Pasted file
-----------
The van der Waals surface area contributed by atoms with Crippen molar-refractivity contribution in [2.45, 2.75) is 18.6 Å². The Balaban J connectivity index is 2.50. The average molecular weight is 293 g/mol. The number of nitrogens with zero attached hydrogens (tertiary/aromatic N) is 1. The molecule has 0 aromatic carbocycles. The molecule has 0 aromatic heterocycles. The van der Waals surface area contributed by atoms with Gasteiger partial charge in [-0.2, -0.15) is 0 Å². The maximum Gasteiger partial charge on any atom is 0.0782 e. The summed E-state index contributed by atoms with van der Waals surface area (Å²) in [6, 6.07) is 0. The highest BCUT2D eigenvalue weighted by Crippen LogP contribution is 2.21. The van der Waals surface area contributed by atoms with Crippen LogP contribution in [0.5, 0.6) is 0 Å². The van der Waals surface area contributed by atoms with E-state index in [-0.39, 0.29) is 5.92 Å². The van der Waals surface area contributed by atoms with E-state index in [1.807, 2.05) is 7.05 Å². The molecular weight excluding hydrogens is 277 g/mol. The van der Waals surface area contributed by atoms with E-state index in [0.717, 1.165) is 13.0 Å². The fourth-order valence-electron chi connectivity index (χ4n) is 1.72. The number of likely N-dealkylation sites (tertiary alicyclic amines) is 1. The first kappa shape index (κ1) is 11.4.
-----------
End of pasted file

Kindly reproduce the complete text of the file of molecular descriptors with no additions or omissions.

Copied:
The van der Waals surface area contributed by atoms with Crippen molar-refractivity contribution in [2.45, 2.75) is 18.6 Å². The Balaban J connectivity index is 2.50. The average molecular weight is 293 g/mol. The number of nitrogens with zero attached hydrogens (tertiary/aromatic N) is 1. The molecule has 0 aromatic carbocycles. The molecule has 0 aromatic heterocycles. The van der Waals surface area contributed by atoms with Gasteiger partial charge in [-0.2, -0.15) is 0 Å². The maximum Gasteiger partial charge on any atom is 0.0782 e. The summed E-state index contributed by atoms with van der Waals surface area (Å²) in [6, 6.07) is 0. The highest BCUT2D eigenvalue weighted by Crippen LogP contribution is 2.21. The van der Waals surface area contributed by atoms with Crippen LogP contribution in [0.5, 0.6) is 0 Å². The van der Waals surface area contributed by atoms with E-state index in [-0.39, 0.29) is 5.92 Å². The van der Waals surface area contributed by atoms with E-state index in [1.807, 2.05) is 7.05 Å². The molecular weight excluding hydrogens is 277 g/mol. The van der Waals surface area contributed by atoms with E-state index in [0.717, 1.165) is 13.0 Å². The fourth-order valence-electron chi connectivity index (χ4n) is 1.72. The number of likely N-dealkylation sites (tertiary alicyclic amines) is 1. The first kappa shape index (κ1) is 11.4.